Black soldiers returning from the war, looking for jobs after fighting for their country, were often met with rage; their simple expectation of respect precipitated a violent, racist backlash. In Chicago in 1919 and Tulsa in 1921 dozens were killed in race riots; across the country, whites killed blacks who dared to imagine they could be equal participants in a project of civic nationalism. ... What these various fears shared in common was the concern that the centrality of America’s Anglo-Saxon heritage was being undermined by radicals, immigrants, and African Americans. Understandable concerns for personal safety merged with resentment for groups who sought to disrupt long assumed hierarchies.

One consequence was the introduction of the Immigration Act of 1924. ... The stated goal of the bill’s sponsors and supporters was to enhance an ethnically and racially homogeneous American population.


Trump and his supporters have always seemed to be a throwback to an earlier republican era of anti-immigration, anti-trade sentiments, described by this writer as ethno-nationalists. It is interesting to see the parallels between the 1920's and republican view of the 21st century.

Liberals do seem to support "a more expansive civic nationalism which promises a common political project of equal rights and respect for all" even if that has never been achieved. Conservatives, OTOH, seem more worried about "the centrality of America’s Anglo-Saxon heritage" and their "(u)nderstandable concerns for personal safety merged with resentment for groups who sought to disrupt long assumed hierarchies."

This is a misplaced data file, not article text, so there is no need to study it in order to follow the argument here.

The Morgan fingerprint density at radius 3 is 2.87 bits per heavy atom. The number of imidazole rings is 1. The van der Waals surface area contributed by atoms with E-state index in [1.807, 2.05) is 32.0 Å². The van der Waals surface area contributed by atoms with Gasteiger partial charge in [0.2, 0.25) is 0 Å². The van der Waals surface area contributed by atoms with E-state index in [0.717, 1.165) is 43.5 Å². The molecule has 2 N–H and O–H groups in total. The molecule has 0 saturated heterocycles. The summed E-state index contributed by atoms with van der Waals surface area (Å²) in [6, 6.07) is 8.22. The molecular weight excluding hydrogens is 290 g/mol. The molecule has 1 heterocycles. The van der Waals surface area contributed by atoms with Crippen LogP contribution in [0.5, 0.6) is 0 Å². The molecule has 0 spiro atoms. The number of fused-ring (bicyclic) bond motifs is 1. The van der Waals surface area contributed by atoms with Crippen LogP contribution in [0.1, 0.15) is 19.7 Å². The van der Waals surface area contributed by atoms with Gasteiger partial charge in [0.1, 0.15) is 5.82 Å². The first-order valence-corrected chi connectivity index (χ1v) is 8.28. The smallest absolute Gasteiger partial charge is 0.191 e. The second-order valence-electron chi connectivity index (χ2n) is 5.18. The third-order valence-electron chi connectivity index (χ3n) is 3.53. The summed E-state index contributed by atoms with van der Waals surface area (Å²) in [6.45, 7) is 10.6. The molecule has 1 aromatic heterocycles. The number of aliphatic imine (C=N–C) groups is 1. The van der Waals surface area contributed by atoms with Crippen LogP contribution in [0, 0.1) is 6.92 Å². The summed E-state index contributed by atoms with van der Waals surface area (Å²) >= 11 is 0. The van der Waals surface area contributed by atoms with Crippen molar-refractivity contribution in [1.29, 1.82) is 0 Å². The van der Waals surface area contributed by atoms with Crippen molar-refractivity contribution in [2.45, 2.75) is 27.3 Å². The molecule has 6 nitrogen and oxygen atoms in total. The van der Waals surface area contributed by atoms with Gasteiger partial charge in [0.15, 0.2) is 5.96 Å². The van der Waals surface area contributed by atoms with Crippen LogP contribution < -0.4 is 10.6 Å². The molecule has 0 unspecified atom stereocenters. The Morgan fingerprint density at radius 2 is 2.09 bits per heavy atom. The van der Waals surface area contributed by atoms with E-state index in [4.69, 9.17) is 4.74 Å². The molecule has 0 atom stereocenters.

The 1920's revisited.

LA Times OpEd: To understand Donald Trump, look to the far-right in Europe

True, Trump's naked appeals to nativist, anti-immigrant populism have parallels in American history, from Pat Buchanan in the 1990s to George Wallace in the 1960s and 1970s to Millard Fillmore's Know-Nothing Party in the 1850s. (Trump) has totally ignored the Planned Parenthood undercover video controversy; and he has been griping about foreign trade since the 1980s (then it was Japan, now China).

In a European context, Trump would fit more comfortably. Many countries on the European continent pursue a “consensus” politics of the center-left and center-right. The moderates in power support a generous social-welfare state and more business regulation than Americans would accept, marginalize religious social-issue conservatives, and ignore crime and immigration.

By shunting so many issues beyond the pale of the mainstream, the elite fuel right-wing populist parties. Leaders like Geert Wilders in Holland, Marine Le Pen in France and their counterparts in Poland, Sweden, Belgium and Hungary give vent to the anxieties that establishment politicians would rather pretend did not exist. Accordingly, like conservatives in the United States, they stress security, including border security. But reflecting their working-class constituencies, European right-wing parties are often more anti-business, anti-trade and pro-social-welfare than American Democrats, let alone American Republicans.

The European right wing traces its heritage in part to the old monarchists. Yet its populist leaders also echo mid-20th century dictators such as Mussolini and Hitler, who were simultaneously violent nationalists and self-proclaimed socialists who disdained individual rights and sought domination over private business and Christian churches. ... In that sense, Trump's anti-immigrant, anti-trade, “Make America great again” nationalism may not be un-conservative, but it is literally un-American. It lacks the reverence for America's founding principles and the Lincolnesque concern for individual rights to life and liberty that have long called American conservatives to the more hopeful better angels of our nature.